Friday, 30 November 2012

Studio shoots with a tethered cord or eye-fi card

Does this sound familiar? You shoot a few photos, pull the card and put it in the computer with a card reader to preview the images… It’s painstaking and frankly takes too long… you’re model will be sitting there yawning and texting friends versus being engaged in a shoot…  This, my friends is a time when shooting tethered makes the most sense. In your new home studio!

Shooting tethered is when your camera is connected via USB cable to a computer or a laptop. Almost every DSLR made is capable of doing this with the included USB cable and software, alternatively Lightroom 4 supports tethered mode for most modern cameras. Follow the directions with the software that came with your camera to import or configure Lightroom 4 to do it for you and the images will be flying off your camera to your computer like Clarke Griswald flying down the hill on his industrial greased snow dome.

I chose to shoot to my memory card and then transfer to computer. If you do this method and there is a transmission issue, well, at least I have a back up on my camera.

One other thing to consider is cable length. Most cables that come with cameras are only five of six feet long… not long enough for a studio application. You will need to extend the length of your cable… But to do this you need a USB extension, and one with what’s called a “repeater”. USB cables are really only good for about 15 feet… and 15 feet is still not enough length.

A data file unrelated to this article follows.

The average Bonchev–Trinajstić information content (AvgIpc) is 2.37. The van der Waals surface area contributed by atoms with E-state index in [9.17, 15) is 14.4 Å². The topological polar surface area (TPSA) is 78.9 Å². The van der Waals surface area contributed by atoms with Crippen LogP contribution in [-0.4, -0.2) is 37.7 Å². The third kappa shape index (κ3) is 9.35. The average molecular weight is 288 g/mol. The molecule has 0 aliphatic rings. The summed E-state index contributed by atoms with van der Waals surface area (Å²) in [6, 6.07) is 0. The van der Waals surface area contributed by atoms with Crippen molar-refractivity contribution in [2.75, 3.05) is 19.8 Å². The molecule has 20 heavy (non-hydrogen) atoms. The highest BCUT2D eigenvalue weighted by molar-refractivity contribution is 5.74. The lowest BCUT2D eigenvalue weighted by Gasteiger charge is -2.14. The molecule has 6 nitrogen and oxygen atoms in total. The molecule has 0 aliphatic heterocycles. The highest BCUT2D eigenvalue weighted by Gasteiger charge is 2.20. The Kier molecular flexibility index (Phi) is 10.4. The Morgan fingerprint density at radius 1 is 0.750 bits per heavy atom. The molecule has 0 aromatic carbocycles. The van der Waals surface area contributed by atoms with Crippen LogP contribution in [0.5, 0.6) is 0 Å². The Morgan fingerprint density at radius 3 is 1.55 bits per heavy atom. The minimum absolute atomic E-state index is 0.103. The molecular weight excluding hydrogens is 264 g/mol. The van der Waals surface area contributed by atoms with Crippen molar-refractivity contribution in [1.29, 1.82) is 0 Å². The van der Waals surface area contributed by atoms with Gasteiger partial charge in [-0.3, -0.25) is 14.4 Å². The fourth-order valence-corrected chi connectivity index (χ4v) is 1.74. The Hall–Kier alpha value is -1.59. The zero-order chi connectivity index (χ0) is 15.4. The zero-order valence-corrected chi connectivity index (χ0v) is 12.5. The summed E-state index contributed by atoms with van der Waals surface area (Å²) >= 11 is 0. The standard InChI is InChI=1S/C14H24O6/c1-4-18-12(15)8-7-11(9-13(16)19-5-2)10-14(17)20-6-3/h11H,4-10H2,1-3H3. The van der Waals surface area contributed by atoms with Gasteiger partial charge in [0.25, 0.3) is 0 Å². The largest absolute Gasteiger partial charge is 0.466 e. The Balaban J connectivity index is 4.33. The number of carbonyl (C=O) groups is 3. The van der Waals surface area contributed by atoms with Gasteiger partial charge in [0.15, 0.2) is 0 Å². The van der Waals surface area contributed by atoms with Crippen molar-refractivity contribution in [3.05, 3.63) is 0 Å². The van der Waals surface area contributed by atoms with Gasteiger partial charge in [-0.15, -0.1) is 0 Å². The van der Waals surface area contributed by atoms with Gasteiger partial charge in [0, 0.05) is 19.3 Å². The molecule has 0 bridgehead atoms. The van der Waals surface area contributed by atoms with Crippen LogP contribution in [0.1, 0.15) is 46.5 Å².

My suggestion is to work with two 15 foot long cables… just be careful not to trip over the cable, yank it out of the computer or camera…  Don’t tape it to the camera or laptop either… I have seen the hard tugging on a tapped tether cord ruin a connection… its just better to work with the cord… always have it hang to one side and deal with it like you are mowing your lawn with an electric lawn mower…  J

Also, when you place your computer or laptop so you can see the images… well, make sure it is secure… maybe use velcro straps to secure it to a table off to the side.

Depending if you are shooting RAW or JPG, and the camera you have, it can take a few seconds to 20 seconds for images to appear. I take half a dozen shots, and then look at what has appeared on my computer, make adjustments and go back to shooting. It’s a much faster and far more productive than pulling a card and putting it into a computer.

Another option to shooting physically tethered with USB cables is utilizing Eye-Fi technology. They are memory cards that can transmit wirelessly to your computer. But to be honest, in real world situations the transfer rates are slower than a tethered cable. That and you cannot  always count on a Wi-Fi network to be available where you are shooting, the kids could be eating up all the bandwidth, someone’s watching a movie, or your ever reliable home internet service is as slow as molasses.

You can get around that but you’ll need to buy a wireless router which is pre-configured as a private network and ready to go. But do you really want to get that technical?

Try both, or talk to friends that shoot in both methods… personally I shoot with tethered cable and just get into the habit of watching the cord.

tomorrow we will address the big topic... LIGHTING for the studio

Good luck in creating your set up!

Kev